Among member states, many structural weaknesses were exposed when economic performance declined significantly and financial markets became more discerning. This book focuses on the analytical underpinnings of real-time policy advice given to euro area policymakers during four cycles of the IMF’s annual Article IV consultations (2012–15) with euro area authorities.
Several administrations have adopted electronic fiscal devices (EFDs) in their quest to combat noncompliance, particularly as regards sales and the value-added tax (VAT) payable on sales. The introduction of EFDs typically requires considerable effort and has costs both for the administration and for the taxpayers that are affected by the requirements of the new rules. Despite their widespread use, and their considerable cost, EFDs can only be effective if they are a part of a comprehensive compliance improvement strategy that clearly identifies risks for the different segments of taxpayers and envisages measures to mitigate these risks. EFDs should not be construed as the “silver bullet” for improving tax compliance: as with any other technological improvement the deployment of fiscal devices alone cannot achieve meaningful results, whether in terms of revenue gains or permanent compliance improvements.
Mr. Wolfgang Bergthaler, Mr. Kenneth H Kang, Ms. Yan Liu, and Mr. Dermot Monaghan
The global financial crisis has left a large private sector debt overhang and high levels of non- performing loans (NPLs) in several European countries. Small and medium-size enterprises (SMEs) represent a significant and weak segment of the nonfinancial corporate sector. SMEs face a number of legal, financial, and regulatory challenges to restructuring that differ from those of larger corporates, such as a rigid and costly insolvency regime, a higher fixed cost to loan restructuring, and the lack of alternative sources of financing. Given SMEs’ large presence and close links to the banking system, addressing the SME loan problem in Europe will be critical for strengthening bank and corporate balance sheets and supporting a more robust and sustained recovery.
The purpose of this paper is to develop a model framework for the analysis of interactions between banking sector risk, sovereign risk, corporate sector risk, real economic activity, and credit growth for 15 European countries and the United States. It is an integrated macroeconomic systemic risk model framework that draws on the advantages of forward-looking contingent claims analysis (CCA) risk indicators for the banking systems in each country, forward-looking CCA risk indicators for sovereigns, and a GVAR model to combine the banking, the sovereign, and the macro sphere. The CCA indicators capture the nonlinearity of changes in bank assets, equity capital, credit spreads, and default probabilities. They capture the expected losses, spreads and default probability for sovereigns. Key to the framework is that sovereign credit spreads, banking system credit risk, corporate sector credit risk, economic growth, and credit variables are combined in a fully endogenous setting. Upon estimation and calibration of the global model, we simulate various negative and positive shock scenarios, particularly to bank and sovereign risk. The goal is to use this framework to analyze the impact and spillover of shocks and to help identify policies that would mitigate banking system, sovereign credit risk and recession risk—policies including bank capital increases, purchase of sovereign debt, and guarantees.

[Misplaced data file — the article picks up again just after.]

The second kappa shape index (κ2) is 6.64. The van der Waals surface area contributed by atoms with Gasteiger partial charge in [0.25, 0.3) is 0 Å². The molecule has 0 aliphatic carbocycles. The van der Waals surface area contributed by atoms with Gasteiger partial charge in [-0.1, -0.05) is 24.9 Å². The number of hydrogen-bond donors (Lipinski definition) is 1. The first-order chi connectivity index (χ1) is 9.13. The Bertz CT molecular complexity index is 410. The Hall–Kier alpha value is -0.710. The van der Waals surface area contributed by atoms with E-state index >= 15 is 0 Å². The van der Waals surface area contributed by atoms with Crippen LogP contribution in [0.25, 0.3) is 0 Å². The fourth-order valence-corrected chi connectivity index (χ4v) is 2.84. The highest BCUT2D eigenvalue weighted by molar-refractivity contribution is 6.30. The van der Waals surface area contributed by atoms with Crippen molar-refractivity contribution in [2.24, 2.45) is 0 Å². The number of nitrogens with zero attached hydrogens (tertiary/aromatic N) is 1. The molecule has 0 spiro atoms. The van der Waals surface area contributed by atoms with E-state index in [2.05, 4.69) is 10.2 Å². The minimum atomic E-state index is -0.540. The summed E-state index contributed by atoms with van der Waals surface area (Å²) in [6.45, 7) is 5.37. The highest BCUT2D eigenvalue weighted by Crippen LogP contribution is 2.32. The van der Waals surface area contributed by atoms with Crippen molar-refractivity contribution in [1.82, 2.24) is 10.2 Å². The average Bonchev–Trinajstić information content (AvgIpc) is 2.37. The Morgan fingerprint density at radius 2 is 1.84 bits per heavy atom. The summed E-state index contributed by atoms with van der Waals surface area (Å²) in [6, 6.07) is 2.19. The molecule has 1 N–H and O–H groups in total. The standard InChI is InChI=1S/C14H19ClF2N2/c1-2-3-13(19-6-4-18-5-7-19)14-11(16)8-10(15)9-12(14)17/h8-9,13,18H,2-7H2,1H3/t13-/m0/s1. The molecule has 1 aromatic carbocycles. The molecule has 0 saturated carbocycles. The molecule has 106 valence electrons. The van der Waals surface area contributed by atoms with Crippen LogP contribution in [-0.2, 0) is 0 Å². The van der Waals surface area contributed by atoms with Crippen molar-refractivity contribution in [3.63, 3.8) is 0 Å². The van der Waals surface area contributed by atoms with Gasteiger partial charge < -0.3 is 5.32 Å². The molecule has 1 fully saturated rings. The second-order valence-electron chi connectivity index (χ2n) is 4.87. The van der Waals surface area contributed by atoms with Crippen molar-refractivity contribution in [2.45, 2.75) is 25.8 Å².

This paper investigates the effects of national culture on firm risk-taking, using a comprehensive dataset covering 50,000 firms in 400 industries in 51 countries. Risk-taking is found to be higher for domestic firms in countries with low uncertainty aversion, low tolerance for hierarchical relationships, and high individualism. Domestic firms in such countries tend to take substantially more risk in industries which are more informationally opaque (e.g. finance, mining, IT). Risk-taking by foreign firms is best explained by the cultural norms of their country of origin. These cultural norms do not proxy for legal constraints, insurance safety nets, or economic development.